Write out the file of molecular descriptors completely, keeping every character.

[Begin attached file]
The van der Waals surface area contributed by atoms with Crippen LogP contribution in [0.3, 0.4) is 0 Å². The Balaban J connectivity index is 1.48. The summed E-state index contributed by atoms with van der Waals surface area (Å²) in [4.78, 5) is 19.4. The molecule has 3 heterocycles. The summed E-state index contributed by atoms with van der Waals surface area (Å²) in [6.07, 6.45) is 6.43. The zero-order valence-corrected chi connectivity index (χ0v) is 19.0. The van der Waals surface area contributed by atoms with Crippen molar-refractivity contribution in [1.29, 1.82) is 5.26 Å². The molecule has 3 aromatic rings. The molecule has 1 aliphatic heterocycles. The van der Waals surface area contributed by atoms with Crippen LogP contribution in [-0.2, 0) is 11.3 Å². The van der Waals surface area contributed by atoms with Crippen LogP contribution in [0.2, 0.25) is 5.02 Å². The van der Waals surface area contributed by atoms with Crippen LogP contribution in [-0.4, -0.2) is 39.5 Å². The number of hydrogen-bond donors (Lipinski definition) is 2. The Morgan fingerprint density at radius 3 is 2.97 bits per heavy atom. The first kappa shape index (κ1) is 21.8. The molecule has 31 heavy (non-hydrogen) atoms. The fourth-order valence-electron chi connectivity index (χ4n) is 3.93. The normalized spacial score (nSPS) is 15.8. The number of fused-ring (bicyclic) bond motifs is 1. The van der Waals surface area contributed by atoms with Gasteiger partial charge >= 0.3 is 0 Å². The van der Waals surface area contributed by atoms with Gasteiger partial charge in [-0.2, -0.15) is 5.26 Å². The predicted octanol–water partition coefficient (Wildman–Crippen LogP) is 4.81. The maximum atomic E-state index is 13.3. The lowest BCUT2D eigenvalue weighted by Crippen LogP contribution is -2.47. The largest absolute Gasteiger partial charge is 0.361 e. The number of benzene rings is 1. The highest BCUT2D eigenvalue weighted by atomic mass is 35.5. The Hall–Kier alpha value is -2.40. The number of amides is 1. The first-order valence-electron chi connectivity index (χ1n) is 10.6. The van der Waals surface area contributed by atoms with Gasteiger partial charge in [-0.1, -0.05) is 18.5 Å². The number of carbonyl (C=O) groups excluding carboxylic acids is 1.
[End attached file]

The van der Waals surface area contributed by atoms with Crippen LogP contribution in [0.3, 0.4) is 0 Å². The Balaban J connectivity index is 1.48. The summed E-state index contributed by atoms with van der Waals surface area (Å²) in [4.78, 5) is 19.4. The molecule has 3 heterocycles. The summed E-state index contributed by atoms with van der Waals surface area (Å²) in [6.07, 6.45) is 6.43. The zero-order valence-corrected chi connectivity index (χ0v) is 19.0. The van der Waals surface area contributed by atoms with Crippen molar-refractivity contribution in [1.29, 1.82) is 5.26 Å². The molecule has 3 aromatic rings. The molecule has 1 aliphatic heterocycles. The van der Waals surface area contributed by atoms with Crippen LogP contribution in [-0.2, 0) is 11.3 Å². The van der Waals surface area contributed by atoms with Crippen LogP contribution in [0.2, 0.25) is 5.02 Å². The van der Waals surface area contributed by atoms with Crippen LogP contribution in [-0.4, -0.2) is 39.5 Å². The number of hydrogen-bond donors (Lipinski definition) is 2. The Morgan fingerprint density at radius 3 is 2.97 bits per heavy atom. The first kappa shape index (κ1) is 21.8. The molecule has 31 heavy (non-hydrogen) atoms. The fourth-order valence-electron chi connectivity index (χ4n) is 3.93. The normalized spacial score (nSPS) is 15.8. The number of fused-ring (bicyclic) bond motifs is 1. The van der Waals surface area contributed by atoms with Gasteiger partial charge >= 0.3 is 0 Å². The van der Waals surface area contributed by atoms with Gasteiger partial charge in [-0.2, -0.15) is 5.26 Å². The predicted octanol–water partition coefficient (Wildman–Crippen LogP) is 4.81. The maximum atomic E-state index is 13.3. The lowest BCUT2D eigenvalue weighted by Crippen LogP contribution is -2.47. The largest absolute Gasteiger partial charge is 0.361 e. The number of benzene rings is 1. The highest BCUT2D eigenvalue weighted by atomic mass is 35.5. The Hall–Kier alpha value is -2.40. The number of amides is 1. The first-order valence-electron chi connectivity index (χ1n) is 10.6. The van der Waals surface area contributed by atoms with Gasteiger partial charge in [-0.1, -0.05) is 18.5 Å². The number of carbonyl (C=O) groups excluding carboxylic acids is 1.